National Allotments Week: Beginners tips for starting an allotment

This week, 9th-15th August, The National Allotment Society celebrated the skills and achievements of allotment owners across the country. The theme for National Allotments Week 2021 was 'plotting for the future', and they explored how allotments can help create a more sustainable society. You can look back on this year's events to get a taste of what happens each year. 

Whether you've just acquired a plot, or allotment keeping is something you'd like to get into, here are our essential tips on how to start an allotment of your very own. 



You'll want to set off on the right foot and make caring for your allotment as easy as possible. Check your shed first, but if you don’t have any of the tools on this list, why not see if a neighbour or family friend can lend you one of theirs?

Gloves - essential for better grip in wet weather, plus protection from prickly brambles and stinging nettles

Trowel - dig under soil effectively to make light work of weeding, planting and root removal

Shears - for when it comes to pruning your plants or harvesting stems like kale and broccoli

Watering can - unless you can reach the whole allotment with your hose, a watering can (with a rose head for more careful soaking) is a must

Rake - a rake will allow you to remove unwanted leaves and prepare the soil for new seeds

Spade - for heftier digging jobs, you'll want a spade so you can move dirt around quickly

Compost bin - fertilise the soil in your garden by setting up a compost, either at home or on your allotment

Wheelbarrow - handy to load up with weeds for trips to and from the compost, as well as carrying heavier harvests

Plant labels - if you think you might forget exactly where you planted certain plants, keep some biodegradable plant labels and a pencil to hand


You might want a project to get stuck into and be willing to put in the hours to get your allotment up to scratch. But is your new allotment plot too monumental a task? Decide how much of a time commitment you can make and how you’ll make your plot work for you. 

Figure out what you’ll need to do to get your plot into a workable condition. A good allotment plot should have plenty of sunlight, nearby access to water, a shed and land that can be worked for planting. Do you have enough space for any structures you want to use, like a greenhouse or a large trellis?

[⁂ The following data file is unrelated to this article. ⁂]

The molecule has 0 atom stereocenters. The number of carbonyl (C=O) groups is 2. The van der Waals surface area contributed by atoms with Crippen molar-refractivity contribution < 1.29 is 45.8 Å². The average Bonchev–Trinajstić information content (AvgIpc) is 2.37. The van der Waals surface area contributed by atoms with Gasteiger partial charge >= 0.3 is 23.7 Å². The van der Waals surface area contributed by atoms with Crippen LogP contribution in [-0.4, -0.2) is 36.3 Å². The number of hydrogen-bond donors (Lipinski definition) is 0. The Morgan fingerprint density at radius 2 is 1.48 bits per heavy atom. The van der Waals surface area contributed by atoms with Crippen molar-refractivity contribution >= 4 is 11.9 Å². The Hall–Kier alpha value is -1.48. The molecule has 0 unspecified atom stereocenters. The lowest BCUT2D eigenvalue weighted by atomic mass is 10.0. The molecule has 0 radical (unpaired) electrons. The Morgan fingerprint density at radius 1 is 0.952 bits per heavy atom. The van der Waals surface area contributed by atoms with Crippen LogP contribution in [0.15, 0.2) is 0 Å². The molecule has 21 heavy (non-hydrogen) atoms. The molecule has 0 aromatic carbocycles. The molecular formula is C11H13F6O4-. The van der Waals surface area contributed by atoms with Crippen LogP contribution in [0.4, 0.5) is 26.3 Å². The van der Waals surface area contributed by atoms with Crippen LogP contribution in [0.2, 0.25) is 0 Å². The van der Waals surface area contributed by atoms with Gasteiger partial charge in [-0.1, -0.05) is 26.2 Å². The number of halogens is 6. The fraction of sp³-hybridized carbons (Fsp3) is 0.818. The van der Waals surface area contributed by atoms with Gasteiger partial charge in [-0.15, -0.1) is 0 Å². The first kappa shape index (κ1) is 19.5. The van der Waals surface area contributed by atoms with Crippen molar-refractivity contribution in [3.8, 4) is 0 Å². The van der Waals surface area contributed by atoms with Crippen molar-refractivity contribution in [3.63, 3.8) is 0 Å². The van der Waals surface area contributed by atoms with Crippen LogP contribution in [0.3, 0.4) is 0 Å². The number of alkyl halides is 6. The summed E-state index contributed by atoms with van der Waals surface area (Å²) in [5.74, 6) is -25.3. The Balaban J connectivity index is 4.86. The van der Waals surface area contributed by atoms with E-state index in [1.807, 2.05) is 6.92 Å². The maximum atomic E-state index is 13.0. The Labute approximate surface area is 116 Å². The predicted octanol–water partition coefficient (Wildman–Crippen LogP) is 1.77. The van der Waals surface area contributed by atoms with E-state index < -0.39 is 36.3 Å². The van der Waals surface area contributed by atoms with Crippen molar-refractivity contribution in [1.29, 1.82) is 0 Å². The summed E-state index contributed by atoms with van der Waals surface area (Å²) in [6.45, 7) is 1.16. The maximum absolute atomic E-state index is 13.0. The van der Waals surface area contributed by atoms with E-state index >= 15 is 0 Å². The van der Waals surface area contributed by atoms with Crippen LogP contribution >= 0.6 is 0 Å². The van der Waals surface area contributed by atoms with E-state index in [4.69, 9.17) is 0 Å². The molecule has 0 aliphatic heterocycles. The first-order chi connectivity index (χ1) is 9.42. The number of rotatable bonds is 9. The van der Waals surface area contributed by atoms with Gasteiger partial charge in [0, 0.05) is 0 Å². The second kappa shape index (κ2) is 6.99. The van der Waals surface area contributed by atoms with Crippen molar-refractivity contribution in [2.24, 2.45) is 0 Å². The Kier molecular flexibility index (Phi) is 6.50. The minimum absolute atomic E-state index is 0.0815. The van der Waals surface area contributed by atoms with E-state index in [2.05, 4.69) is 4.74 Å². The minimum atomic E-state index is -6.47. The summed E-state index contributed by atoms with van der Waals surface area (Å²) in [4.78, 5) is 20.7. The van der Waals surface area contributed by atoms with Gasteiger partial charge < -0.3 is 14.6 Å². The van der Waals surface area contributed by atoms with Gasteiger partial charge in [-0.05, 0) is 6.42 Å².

Autumn and winter are the best months to get an allotment and start clearing it. You'll then have less weeding to do in the spring, which is the busiest time to sow new seeds. 

Clear your plot one section at a time, then you can start planting in the first cleared area sooner. This will give you a good variety of tasks each time you visit your allotment. Dig the soil twice to catch all weed roots, bring air into the ground and aid better drainage. Apply a layer of compost before planting. If you don't plan to plant straight away, lay down old fence panels or flattened cardboard boxes (like your Oddbox boxes) to stop weeds growing in the meantime. 

Ask your allotment site manager for help recycling or disposing of any non-organic waste you find while clearing. Tread carefully in long grass and consider that your allotment may have become a valuable habitat for wildlife. Check for hedgehogs, snails, slugs, worms, caterpillars and chrysalises before strimming grass or digging an area. 


If you're starting an allotment for the first time, consider growing a few types of vegetables or herbs for the first few months. This way, you're more likely to keep track of the individual needs of each type of plant you have. Think about what you'll be really excited to eat, then give it a go. 

You could even include companion plants - they can help your veggies grow and aid with pest control. For example, calendula repels pests from tomatoes and beans, and attracts insects that eat aphids. The calendula flowers are edible too and can add extra colour to a salad. 

If you want to grow a fruit tree remember that, depending on its stage of growth, you may not harvest fruit for the first few years. 


You don't want to reach the end of a day of planting and realise you haven't left enough space for your courgette seeds to bloom into big, beautiful plants. Now you've chosen your seeds, from a birds-eye view, draw out a floor plan of your allotment. Make sure you have ample space for each plant to grow. If you only have one area of your allotment cleared, make sure you sow the seeds there that need planting the soonest. 

With careful planning, you can help each of your plants to grow to its full potential. Consider how sunny areas of your allotment are and how well the soil drains in different spots. If you happen to know the composition of your soil (for example, is one area richer in nitrogen?) factor that into your decisions too. 


This might be the least obvious of our allotment beginners tips. Imagine turning up at the allotment and your spinach has already bolted, or your cucumbers have overripened. Unless you plan to visit your allotment daily, it's easy on sunny days for plants to quickly bypass your expectations. And you'll want to harvest your fruits and veggies are at the best times, as most are at their tastiest for only two or three days. 

For this reason, it's never a bad idea to make notes with rough harvesting dates while you're sowing seeds, transplanting seedlings or planting trees. Although harvesting is never an exact science, calendar reminders can prompt you to keep a closer eye on particular areas of your allotment.

Oddbox Fruit and Vegetable box